Word History

The Silent History of 'Parlor'

A tale that begins with a vow of silence and ends with ice cream and tattoos.


Draw up a chair—we have a story to tell you. The tale of the word parlor begins long ago and far from the digital space in which you are currently encountering these words.

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The talking still stops when you dig into an ice cream sundae.

Our setting is historical and Continental: it's the Middle Ages, and members of a French religious order have committed to a rule of silence. The rule requires that members do not speak to each other or to outsiders except when they are in a special room. This special room is named for the exceptional thing that happens in it. It is called the parlëure; its name is a derivative of the verb parler, meaning “to speak.”

Skip forward a few centuries and English speakers have borrowed parlëure as parlure or parlour. Both they and the French have seen an extension of the word, which now also applies to rooms unacquainted with vows of silence, rooms such as the chamber off the main hall of a manor house, where private conversations are easily had, or the room in a municipal building where conferences happen. The religious are not present, and neither is the sense that talking is an exceptional activity.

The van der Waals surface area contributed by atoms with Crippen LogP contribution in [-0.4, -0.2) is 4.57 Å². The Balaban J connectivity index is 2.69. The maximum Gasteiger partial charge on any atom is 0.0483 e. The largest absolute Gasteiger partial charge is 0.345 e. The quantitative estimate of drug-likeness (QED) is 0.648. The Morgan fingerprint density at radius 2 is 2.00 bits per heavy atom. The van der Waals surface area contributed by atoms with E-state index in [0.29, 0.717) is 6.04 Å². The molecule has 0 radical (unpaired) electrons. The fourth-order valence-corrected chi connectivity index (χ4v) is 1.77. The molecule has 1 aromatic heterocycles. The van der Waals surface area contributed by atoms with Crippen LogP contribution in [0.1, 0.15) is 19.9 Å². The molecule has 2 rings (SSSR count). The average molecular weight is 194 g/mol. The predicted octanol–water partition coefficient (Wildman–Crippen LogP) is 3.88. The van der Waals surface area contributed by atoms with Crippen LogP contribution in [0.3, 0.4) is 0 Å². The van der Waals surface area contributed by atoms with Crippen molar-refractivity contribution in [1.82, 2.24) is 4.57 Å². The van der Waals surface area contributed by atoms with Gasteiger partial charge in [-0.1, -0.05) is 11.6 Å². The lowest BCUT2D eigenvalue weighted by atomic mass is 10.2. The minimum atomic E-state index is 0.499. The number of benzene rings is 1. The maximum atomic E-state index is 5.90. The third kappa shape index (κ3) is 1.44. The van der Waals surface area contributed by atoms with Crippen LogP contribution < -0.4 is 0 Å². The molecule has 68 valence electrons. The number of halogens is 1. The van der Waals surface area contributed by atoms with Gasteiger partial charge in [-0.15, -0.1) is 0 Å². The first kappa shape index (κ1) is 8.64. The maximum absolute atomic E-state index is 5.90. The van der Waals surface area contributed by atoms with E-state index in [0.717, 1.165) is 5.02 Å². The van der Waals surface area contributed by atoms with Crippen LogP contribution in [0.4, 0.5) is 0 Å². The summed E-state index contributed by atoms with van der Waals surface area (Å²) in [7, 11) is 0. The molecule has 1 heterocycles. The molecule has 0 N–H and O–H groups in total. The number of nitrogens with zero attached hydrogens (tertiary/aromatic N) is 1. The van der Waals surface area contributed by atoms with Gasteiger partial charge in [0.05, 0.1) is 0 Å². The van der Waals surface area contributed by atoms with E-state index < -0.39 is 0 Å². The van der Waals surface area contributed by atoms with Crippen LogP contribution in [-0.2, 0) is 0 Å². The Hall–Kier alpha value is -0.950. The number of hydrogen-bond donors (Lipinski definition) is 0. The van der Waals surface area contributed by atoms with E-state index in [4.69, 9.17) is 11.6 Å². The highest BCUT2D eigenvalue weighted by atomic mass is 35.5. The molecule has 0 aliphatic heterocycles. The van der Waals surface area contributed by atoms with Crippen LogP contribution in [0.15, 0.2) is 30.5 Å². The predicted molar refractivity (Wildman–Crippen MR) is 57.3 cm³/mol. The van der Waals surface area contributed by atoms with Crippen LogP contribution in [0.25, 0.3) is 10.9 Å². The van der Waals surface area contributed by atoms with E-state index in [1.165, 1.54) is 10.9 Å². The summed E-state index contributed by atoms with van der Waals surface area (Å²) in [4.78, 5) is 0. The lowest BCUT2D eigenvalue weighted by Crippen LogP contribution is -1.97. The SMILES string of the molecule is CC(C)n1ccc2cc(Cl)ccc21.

The parlor is, though, still and more than ever about talking. In England, it becomes the best-furnished room in ordinary middle-class homes, often street-facing, where families receive guests. This meaning of the word settles in across the pond as well, and in both British and American English parlor comes to refer to what is also now called a "living room," and was in past times also called a "drawing room." The word gets the additional application as a term for a room in an inn, hotel, or club that is quieter and more private than the dining room or bar.

For all of the extending, the word's referent at this point has not strayed so very far from the room where pious, aspiring conversationalists press through the hoarseness of unexercised vocal cords to finally say something. It is still a room where people come together to talk.

And then the Americans do something very American. They go and begin to apply the word to something altogether new: a well-appointed commercial establishment that engages in a specified type of business. They refer to ice cream parlors and beauty parlors, to pizza parlors and tattoo parlors, and even to funeral parlors. And truth be told, we don't think they are considering the etymology of the word at all.

Sigh.

The "commercial establishment" use goes on to take root and flourish, and now may very well be the main meaning many English speakers know. While the disconnect between the parlëure of the devout and the ice cream parlor on Main Street is considerable and to some, perhaps, even poignant, we submit that it does make for a good story—maybe even one worth taking a break from a vow of silence to talk about.



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